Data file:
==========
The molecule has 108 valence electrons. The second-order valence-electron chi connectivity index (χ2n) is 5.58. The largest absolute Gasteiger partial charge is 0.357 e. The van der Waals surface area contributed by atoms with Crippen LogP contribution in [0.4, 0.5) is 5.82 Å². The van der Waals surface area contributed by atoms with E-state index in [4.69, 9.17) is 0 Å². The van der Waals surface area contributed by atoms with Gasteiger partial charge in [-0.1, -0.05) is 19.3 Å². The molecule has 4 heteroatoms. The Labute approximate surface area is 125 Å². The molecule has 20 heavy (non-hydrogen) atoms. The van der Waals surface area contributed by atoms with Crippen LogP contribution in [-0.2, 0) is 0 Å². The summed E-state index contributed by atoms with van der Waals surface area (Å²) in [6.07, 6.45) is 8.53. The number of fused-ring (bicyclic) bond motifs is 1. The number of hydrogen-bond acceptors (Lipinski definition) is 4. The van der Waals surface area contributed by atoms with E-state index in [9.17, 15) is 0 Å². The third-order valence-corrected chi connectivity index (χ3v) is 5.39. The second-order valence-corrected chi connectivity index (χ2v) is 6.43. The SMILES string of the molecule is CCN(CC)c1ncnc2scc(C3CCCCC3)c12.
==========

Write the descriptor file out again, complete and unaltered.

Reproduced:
The molecule has 108 valence electrons. The second-order valence-electron chi connectivity index (χ2n) is 5.58. The largest absolute Gasteiger partial charge is 0.357 e. The van der Waals surface area contributed by atoms with Crippen LogP contribution in [0.4, 0.5) is 5.82 Å². The van der Waals surface area contributed by atoms with E-state index in [4.69, 9.17) is 0 Å². The van der Waals surface area contributed by atoms with Gasteiger partial charge in [-0.1, -0.05) is 19.3 Å². The molecule has 4 heteroatoms. The Labute approximate surface area is 125 Å². The molecule has 20 heavy (non-hydrogen) atoms. The van der Waals surface area contributed by atoms with Crippen LogP contribution in [-0.2, 0) is 0 Å². The summed E-state index contributed by atoms with van der Waals surface area (Å²) in [6.07, 6.45) is 8.53. The number of fused-ring (bicyclic) bond motifs is 1. The number of hydrogen-bond acceptors (Lipinski definition) is 4. The van der Waals surface area contributed by atoms with E-state index in [9.17, 15) is 0 Å². The third-order valence-corrected chi connectivity index (χ3v) is 5.39. The second-order valence-corrected chi connectivity index (χ2v) is 6.43. The SMILES string of the molecule is CCN(CC)c1ncnc2scc(C3CCCCC3)c12.